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Tonite Let's All Make Love in London (1967)

Peter Whitehead's disjointed Swinging London documentary, subtitled "A Pop Concerto," comprises a number of different "movements," each depicting a different theme underscored by music: A ... See full summary »

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Cast

Credited cast:
Alan Aldridge ...
Himself (segment "Painting Pop")
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Herself (segment "Movie Stars")
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Himself (segment "Painting Pop")
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Himself (segment "It's All Pop Music")
Edna O'Brien ...
Herself (segment "Dollygirls")
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Themselves (as The Pink Floyd)
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Herself (segment "Protest")
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Storyline

Peter Whitehead's disjointed Swinging London documentary, subtitled "A Pop Concerto," comprises a number of different "movements," each depicting a different theme underscored by music: A early version of Pink Floyd's "Interstellar Overdrive" plays behind some arty nightclub scenes, while Chris Farlowe's rendition of the Rolling Stones' "Out of Time" accompanies a young woman's description of London nightlife and the vacuousness of her own existence. In another segment, the Marquess of Kensington (Robert Wace) croons the nostalgic "Changing of the Guard" to shots of Buckingham Palace's changing of the guard, and recording act Vashti are seen at work in the studio. Sandwiched between are clips of Mick Jagger (discussing revolution), Andrew Loog Oldham (discussing his future) - and Julie Christie, Michael Caine, Lee Marvin, and novelist Edna O'Brien (each discussing sex). The best part is footage of the riot that interrupted the Stones' 1966 Royal Albert Hall concert Written by alfiehitchie

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Documentary | Music

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Release Date:

15 September 2001 (Japan)  »

Also Known As:

London, Frühjahr 67  »

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1.37 : 1
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Connections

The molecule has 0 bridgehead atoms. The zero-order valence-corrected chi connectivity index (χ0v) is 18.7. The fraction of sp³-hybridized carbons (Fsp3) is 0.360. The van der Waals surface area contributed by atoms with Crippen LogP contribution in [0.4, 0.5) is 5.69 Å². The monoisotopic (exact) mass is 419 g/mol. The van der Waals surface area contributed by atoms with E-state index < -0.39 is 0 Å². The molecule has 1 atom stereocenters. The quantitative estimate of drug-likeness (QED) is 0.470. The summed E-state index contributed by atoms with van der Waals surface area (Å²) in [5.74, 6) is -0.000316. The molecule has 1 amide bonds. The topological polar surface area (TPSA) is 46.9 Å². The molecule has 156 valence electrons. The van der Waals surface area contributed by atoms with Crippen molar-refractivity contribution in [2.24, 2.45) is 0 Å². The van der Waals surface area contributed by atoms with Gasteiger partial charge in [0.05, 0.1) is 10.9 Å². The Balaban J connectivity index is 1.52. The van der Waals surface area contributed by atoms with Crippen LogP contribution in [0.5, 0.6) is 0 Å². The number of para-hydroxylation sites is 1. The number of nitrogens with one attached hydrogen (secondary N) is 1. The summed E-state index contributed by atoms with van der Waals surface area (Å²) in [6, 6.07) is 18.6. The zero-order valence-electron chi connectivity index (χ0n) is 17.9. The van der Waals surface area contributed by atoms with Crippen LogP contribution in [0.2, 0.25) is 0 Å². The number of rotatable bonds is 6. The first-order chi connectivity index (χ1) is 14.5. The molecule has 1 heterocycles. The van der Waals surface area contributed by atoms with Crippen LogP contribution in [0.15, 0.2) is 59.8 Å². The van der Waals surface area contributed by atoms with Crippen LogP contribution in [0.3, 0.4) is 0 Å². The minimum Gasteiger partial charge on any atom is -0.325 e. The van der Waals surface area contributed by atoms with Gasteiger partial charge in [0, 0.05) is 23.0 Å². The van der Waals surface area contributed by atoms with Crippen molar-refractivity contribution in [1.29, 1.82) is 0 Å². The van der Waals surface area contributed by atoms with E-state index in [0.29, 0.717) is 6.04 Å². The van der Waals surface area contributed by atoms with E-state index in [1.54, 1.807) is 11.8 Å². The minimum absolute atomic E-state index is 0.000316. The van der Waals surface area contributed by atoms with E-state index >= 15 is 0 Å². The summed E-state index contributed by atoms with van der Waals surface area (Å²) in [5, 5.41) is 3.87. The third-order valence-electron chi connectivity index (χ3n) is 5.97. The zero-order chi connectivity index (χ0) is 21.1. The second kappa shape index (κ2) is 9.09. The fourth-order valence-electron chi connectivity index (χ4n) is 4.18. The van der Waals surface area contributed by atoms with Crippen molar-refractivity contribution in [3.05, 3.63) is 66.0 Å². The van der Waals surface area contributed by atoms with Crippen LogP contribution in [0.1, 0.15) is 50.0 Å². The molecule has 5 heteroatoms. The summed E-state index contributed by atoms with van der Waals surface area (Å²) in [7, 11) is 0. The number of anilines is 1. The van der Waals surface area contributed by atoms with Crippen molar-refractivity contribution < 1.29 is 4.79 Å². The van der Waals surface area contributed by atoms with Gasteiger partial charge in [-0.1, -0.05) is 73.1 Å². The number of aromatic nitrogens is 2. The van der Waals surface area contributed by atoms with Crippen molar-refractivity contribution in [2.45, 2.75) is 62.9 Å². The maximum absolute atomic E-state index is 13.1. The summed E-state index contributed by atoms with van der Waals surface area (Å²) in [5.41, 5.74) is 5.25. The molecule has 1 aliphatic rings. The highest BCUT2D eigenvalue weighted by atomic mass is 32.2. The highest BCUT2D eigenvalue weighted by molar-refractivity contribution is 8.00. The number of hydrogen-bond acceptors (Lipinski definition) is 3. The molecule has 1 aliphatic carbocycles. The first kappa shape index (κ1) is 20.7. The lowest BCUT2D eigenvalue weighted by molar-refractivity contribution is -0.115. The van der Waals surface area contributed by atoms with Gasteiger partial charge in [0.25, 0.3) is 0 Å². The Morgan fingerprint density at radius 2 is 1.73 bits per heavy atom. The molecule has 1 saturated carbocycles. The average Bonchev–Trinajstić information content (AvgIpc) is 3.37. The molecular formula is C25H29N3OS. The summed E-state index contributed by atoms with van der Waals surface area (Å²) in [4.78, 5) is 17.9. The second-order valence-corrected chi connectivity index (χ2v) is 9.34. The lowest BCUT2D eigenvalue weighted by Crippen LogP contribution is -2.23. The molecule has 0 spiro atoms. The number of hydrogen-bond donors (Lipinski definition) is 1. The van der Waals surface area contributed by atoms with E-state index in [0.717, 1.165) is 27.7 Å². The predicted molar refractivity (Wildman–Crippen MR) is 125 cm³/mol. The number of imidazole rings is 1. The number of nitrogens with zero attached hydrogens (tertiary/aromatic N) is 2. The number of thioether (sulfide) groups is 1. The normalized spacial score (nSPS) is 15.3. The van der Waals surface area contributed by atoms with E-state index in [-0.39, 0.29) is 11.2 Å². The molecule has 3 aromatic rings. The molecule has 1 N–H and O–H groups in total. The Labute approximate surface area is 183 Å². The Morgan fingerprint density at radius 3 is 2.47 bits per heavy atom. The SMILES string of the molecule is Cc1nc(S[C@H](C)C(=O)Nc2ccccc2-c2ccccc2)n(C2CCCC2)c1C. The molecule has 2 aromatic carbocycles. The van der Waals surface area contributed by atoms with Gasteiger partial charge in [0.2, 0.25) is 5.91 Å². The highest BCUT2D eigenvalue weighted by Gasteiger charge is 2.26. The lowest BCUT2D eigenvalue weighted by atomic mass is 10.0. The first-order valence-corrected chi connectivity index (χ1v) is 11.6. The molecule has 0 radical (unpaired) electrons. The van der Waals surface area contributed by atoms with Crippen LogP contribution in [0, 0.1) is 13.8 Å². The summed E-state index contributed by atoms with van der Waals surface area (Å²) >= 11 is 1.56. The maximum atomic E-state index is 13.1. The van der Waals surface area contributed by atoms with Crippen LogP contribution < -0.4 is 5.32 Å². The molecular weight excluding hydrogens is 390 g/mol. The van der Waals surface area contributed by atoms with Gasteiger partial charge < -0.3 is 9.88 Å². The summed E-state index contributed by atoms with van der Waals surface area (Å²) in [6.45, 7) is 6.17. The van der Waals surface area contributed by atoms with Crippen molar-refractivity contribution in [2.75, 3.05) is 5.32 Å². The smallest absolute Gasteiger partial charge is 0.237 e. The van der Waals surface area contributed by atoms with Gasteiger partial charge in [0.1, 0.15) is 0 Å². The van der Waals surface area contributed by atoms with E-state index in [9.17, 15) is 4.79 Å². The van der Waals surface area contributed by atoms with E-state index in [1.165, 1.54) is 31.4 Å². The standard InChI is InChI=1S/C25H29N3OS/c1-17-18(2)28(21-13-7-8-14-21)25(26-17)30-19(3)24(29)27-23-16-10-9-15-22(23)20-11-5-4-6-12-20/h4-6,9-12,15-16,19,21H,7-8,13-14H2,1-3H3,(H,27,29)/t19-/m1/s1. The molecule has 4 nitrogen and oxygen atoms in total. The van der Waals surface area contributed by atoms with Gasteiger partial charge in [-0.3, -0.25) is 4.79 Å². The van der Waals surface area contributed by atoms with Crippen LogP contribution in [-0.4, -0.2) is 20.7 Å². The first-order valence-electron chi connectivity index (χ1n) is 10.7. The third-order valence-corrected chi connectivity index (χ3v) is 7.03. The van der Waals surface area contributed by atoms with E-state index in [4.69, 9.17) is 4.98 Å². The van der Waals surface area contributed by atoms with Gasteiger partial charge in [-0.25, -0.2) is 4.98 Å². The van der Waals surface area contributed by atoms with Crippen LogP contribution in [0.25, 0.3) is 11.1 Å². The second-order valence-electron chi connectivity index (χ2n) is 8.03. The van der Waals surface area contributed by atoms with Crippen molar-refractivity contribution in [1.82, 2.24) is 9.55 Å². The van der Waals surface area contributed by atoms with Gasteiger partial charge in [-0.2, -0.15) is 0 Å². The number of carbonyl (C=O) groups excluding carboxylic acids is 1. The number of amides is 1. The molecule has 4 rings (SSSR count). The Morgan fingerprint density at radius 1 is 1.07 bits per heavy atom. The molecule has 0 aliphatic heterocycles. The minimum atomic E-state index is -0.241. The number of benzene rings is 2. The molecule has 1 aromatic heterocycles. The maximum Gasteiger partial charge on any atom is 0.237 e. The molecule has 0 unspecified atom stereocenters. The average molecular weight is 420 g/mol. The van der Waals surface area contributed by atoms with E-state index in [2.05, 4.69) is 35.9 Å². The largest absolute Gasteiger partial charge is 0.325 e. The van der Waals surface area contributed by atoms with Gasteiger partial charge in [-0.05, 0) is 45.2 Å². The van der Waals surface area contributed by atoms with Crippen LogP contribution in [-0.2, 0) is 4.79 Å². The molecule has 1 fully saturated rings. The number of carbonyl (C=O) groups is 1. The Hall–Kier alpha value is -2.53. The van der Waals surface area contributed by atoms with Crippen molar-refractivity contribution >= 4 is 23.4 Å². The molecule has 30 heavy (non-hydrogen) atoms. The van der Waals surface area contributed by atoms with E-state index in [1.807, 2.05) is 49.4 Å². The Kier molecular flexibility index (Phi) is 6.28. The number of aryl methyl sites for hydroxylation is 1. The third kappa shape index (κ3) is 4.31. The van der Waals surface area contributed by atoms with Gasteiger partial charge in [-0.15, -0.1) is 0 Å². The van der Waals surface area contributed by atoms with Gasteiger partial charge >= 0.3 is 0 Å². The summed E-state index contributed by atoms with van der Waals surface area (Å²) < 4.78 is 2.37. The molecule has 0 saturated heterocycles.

Referenced in The Benefit of the Doubt (1967) See more »

Soundtracks

Changing Of The Guard
Written by Charles Mills and Mike Leander
Performed by Marquis Of Kensington
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User Reviews

A time-capsule from the London Psychedelic Underground
25 October 2003 | by (Bermuda) – See all my reviews



For die-hard fans of Pink Floyd only. This is a history-lesson into the psychedelic London underground of the mid-60's, where light-shows, "Happenings", Beat-poetry, and spacey music were all the rage. This film is mainly several pieces of concert-footage of Pink Floyd in its original incarnation, when Syd Barret was still in the band, prior to him loosing his marbles and being replaced by David Gilmour. You see Syd and the band playing some long sets of "Interstellar Overdrive" on stage under strobe-lights, a piece of music that true fans love and which the uninitiated often find meandering and boring due to the modern short-attention span. This is Space-Rock, it ain't Britney Spears.

You get to hear Allen Ginsburg recite poetry over images of the London night-life. You see John Lennon attending one of Yoko Ono's famous performance-art pieces, prior to them having met. You see Eric Burdon walking around. It's basically a slice-of-life in the heart of what's now called "the Swinging 60's". View it, if you can find it, for the history, if nothing else. For Floyd fans it's one of very few opportunities to see Syd Barret playing with the band, which is reason enough to seek it out.


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